This is a completely fun book which I would recommend. If you enjoy tasteful and upscale libations, are interested in how and what you are drinking is made, and would like some historical details and drama around the process in their creation then this will be a book for you. It would also make a wonderful gift for gardeners and drinkers alike. 4.5 stars....more
John’s quick take:The Great Famine in Ireland is one of the most shameful episodes in the lastOriginal review by John is posted at Layers of Thought.
John’s quick take:The Great Famine in Ireland is one of the most shameful episodes in the last 200 years of Western history. All Standing is an accurate retelling of the story of the legendary Jeanie Johnston famine ship, interwoven with a vivid history of the famine and the tale of one family who emigrated to America aboard the Jeanie Johnston to avoid the catastrophe.
John’s description: On the surface, the Great Famine was caused by potato blight that destroyed the crop that a huge proportion of the Irish relied upon – but the underlying causes went much deeper. With an impoverished economy, a booming population, predatory landlords, an enormous number of subsistence farmers with virtually no rights, and an over reliance on a single crop, the famine was a disaster waiting to happen. But the sheer scale and callousness of the disaster are hard to take in.
Before the famine Ireland had a population of around eight million people. Over the seven year years that the famine lasted it is estimated that a million died from starvation or related diseases and another million emigrated, mostly in a desperate bid to escape the horrors at home. Ireland’s population plummeted by some 25%. Unfortunately for the emigrants, conditions aboard the famine ships were often a lot worse than what they were escaping from. Emigrants were treated like cargo and crammed into ships’ holds with hardly any food and no sanitation, and diseases ran rampant. Over a hundred thousand emigrants died on the so-called coffin ships; on many voyages mortality rates were much worse than on slave ships. When the starved and sickly Irish arrived at their destination, they usually had to once again fight abject poverty, not to mention uncaring authorities and rampant racism.
But amidst the horrors one ship became legendary for not losing a single passenger during 16 cross-Atlantic voyages from Ireland to Canada or America. The Jeanie Johnston, based out of Tralee in Ireland, was built by a Scottish craftsman working in Canada, and captained by a professional sailor who carefully picked his crew and cared for his passengers. Unusually this ship had a ship’s doctor – and a very good one at that. Still the voyages were dangerous and the Jeanie Johnson had to rely on its fair share of luck.
On its maiden voyage across the Atlantic, a farmer’s wife by the name of Margaret Reilly gave birth to a baby boy, who the parents named after the ship’s owner, doctor and crew – resulting in the boy having no less than seventeen middle names! Nicholas Johnston Reilly (that’s his short name) and his parents survived the voyage, arrived in Quebec, crossed into America and eventually moved via Indiana and Michigan before settling down in Fergus Falls, Minnesota.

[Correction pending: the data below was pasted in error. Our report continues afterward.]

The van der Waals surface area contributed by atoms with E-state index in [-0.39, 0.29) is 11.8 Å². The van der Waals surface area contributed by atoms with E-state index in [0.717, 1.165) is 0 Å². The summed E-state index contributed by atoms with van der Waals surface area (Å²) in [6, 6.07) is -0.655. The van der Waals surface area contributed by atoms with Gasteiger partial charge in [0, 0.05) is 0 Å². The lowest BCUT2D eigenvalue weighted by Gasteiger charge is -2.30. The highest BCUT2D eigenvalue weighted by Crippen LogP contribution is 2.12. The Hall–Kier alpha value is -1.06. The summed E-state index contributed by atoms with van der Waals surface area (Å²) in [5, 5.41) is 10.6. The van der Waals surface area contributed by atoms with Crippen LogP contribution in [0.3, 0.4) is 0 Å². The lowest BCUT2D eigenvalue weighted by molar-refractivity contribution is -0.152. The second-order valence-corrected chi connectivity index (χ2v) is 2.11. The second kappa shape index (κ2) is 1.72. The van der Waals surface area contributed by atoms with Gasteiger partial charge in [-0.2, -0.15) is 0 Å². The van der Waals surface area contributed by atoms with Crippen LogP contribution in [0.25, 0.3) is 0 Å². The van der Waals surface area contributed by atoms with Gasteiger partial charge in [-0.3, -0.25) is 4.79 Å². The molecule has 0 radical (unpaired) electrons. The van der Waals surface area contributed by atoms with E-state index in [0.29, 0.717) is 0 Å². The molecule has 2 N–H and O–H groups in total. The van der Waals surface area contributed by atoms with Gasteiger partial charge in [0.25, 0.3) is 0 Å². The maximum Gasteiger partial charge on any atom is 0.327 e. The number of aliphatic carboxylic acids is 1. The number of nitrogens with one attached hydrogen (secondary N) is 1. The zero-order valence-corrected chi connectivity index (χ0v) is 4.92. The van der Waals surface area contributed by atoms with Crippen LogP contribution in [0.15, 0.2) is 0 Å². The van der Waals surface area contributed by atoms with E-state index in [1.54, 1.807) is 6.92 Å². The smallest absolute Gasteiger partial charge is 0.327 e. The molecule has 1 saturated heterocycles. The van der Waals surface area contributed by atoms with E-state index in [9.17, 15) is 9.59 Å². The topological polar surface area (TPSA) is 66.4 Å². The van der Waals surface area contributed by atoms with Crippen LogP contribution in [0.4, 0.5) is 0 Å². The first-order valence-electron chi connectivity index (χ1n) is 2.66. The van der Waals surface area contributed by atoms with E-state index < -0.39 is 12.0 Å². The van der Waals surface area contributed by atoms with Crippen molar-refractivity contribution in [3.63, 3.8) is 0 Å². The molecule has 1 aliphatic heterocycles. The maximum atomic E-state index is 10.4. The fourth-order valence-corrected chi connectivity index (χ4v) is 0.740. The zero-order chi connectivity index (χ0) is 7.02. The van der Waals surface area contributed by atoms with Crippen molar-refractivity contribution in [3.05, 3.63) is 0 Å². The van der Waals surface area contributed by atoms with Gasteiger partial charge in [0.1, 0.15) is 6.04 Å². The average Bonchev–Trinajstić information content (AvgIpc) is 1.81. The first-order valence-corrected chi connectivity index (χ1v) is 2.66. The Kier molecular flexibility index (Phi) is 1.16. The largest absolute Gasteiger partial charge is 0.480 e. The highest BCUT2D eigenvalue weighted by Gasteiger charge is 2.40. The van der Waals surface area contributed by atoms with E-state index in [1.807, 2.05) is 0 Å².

John’s thoughts: Through painstaking research Miles has created a vivid picture of mid-nineteenth century Ireland, the famine, national politics and politicians, local characters involved with the Jeanie Johnston, the ship’s voyages, an emigrant’s life in Canada or America, and the Reilly family story.
While the bare facts are fascinating (not to mention truly horrific), this could so easily have become a dry, documentary history tome, but Miles has avoided that fate and created a really interesting book that is easy to read. In large part she has achieved that by focusing a lot on real people and their stories, which brings the history to life. Cleary that required an awful lot of research and hard work on her part.
Personally I’m still incredulous that the famine was allowed to become as catastrophic as it was – so much could have been prevented or alleviated if it wasn’t for greed, bigotry, inhumanity and neglect. I learnt an awful lot reading this book. Can you believe that in the middle of the famine when a huge portion of the Irish population was starving to death, large amounts of food were still being exported out of the country? Stunning.
It was also interesting to hear about the plight of immigrants arriving in North America, and in particular the racial discrimination that they faced. That’s the second book I’ve read this year which has touched on this theme – the first one being The Spy Lover which told the story of a Chinese immigrant.
I did like the way that Miles weaved in the story of the Reilly family, which served to personalize the big historic picture - though I would say resulted in the narrative jumping around a bit. Regardless, I’d rate this book four stars and recommend it to anyone with an interest in Irish history, immigration into North America, or nineteenth century history generally. For anyone with even a drop of Irish blood in them, this is thoroughly recommended. ...more